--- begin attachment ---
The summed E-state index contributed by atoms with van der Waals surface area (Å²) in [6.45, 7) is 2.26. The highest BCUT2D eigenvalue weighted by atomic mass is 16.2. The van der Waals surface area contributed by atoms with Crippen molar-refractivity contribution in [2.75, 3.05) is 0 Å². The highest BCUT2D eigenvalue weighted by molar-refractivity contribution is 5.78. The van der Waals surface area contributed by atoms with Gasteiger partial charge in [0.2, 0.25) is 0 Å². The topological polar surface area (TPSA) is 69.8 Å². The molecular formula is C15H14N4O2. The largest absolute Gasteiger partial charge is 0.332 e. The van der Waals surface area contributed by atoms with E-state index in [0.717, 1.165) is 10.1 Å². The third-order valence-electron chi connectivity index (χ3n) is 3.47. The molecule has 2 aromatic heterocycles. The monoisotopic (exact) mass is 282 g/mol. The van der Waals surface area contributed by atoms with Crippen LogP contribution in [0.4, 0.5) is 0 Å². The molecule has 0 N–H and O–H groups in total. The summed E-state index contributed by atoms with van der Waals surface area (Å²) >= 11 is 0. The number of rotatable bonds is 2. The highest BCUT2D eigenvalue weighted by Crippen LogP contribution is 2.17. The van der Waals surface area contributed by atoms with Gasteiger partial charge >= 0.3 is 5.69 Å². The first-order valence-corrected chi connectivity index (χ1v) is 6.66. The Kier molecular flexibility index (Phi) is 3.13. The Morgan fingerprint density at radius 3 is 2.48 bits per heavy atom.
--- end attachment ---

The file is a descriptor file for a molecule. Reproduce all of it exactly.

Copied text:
The summed E-state index contributed by atoms with van der Waals surface area (Å²) in [6.45, 7) is 2.26. The highest BCUT2D eigenvalue weighted by atomic mass is 16.2. The van der Waals surface area contributed by atoms with Crippen molar-refractivity contribution in [2.75, 3.05) is 0 Å². The highest BCUT2D eigenvalue weighted by molar-refractivity contribution is 5.78. The van der Waals surface area contributed by atoms with Gasteiger partial charge in [0.2, 0.25) is 0 Å². The topological polar surface area (TPSA) is 69.8 Å². The molecular formula is C15H14N4O2. The largest absolute Gasteiger partial charge is 0.332 e. The van der Waals surface area contributed by atoms with E-state index in [0.717, 1.165) is 10.1 Å². The third-order valence-electron chi connectivity index (χ3n) is 3.47. The molecule has 2 aromatic heterocycles. The monoisotopic (exact) mass is 282 g/mol. The van der Waals surface area contributed by atoms with Crippen LogP contribution in [0.4, 0.5) is 0 Å². The molecule has 0 N–H and O–H groups in total. The summed E-state index contributed by atoms with van der Waals surface area (Å²) >= 11 is 0. The number of rotatable bonds is 2. The highest BCUT2D eigenvalue weighted by Crippen LogP contribution is 2.17. The van der Waals surface area contributed by atoms with Gasteiger partial charge >= 0.3 is 5.69 Å². The first-order valence-corrected chi connectivity index (χ1v) is 6.66. The Kier molecular flexibility index (Phi) is 3.13. The Morgan fingerprint density at radius 3 is 2.48 bits per heavy atom.